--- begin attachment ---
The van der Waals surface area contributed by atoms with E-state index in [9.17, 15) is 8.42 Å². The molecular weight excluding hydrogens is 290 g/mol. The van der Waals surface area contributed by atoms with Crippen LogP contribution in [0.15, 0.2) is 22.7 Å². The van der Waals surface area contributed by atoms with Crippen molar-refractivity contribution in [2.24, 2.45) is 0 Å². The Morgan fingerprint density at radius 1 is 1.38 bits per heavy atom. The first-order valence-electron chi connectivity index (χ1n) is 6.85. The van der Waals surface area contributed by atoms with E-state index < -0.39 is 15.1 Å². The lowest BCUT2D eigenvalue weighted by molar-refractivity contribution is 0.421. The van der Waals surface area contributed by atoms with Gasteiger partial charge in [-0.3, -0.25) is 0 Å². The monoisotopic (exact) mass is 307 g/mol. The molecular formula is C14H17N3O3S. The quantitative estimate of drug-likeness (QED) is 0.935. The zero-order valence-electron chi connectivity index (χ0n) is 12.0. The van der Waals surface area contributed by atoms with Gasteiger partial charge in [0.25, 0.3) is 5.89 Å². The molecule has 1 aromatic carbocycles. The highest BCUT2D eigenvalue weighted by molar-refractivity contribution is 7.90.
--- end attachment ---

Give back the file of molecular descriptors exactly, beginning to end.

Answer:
The van der Waals surface area contributed by atoms with E-state index in [9.17, 15) is 8.42 Å². The molecular weight excluding hydrogens is 290 g/mol. The van der Waals surface area contributed by atoms with Crippen LogP contribution in [0.15, 0.2) is 22.7 Å². The van der Waals surface area contributed by atoms with Crippen molar-refractivity contribution in [2.24, 2.45) is 0 Å². The Morgan fingerprint density at radius 1 is 1.38 bits per heavy atom. The first-order valence-electron chi connectivity index (χ1n) is 6.85. The van der Waals surface area contributed by atoms with E-state index < -0.39 is 15.1 Å². The lowest BCUT2D eigenvalue weighted by molar-refractivity contribution is 0.421. The van der Waals surface area contributed by atoms with Gasteiger partial charge in [-0.3, -0.25) is 0 Å². The monoisotopic (exact) mass is 307 g/mol. The molecular formula is C14H17N3O3S. The quantitative estimate of drug-likeness (QED) is 0.935. The zero-order valence-electron chi connectivity index (χ0n) is 12.0. The van der Waals surface area contributed by atoms with Gasteiger partial charge in [0.25, 0.3) is 5.89 Å². The molecule has 1 aromatic carbocycles. The highest BCUT2D eigenvalue weighted by molar-refractivity contribution is 7.90.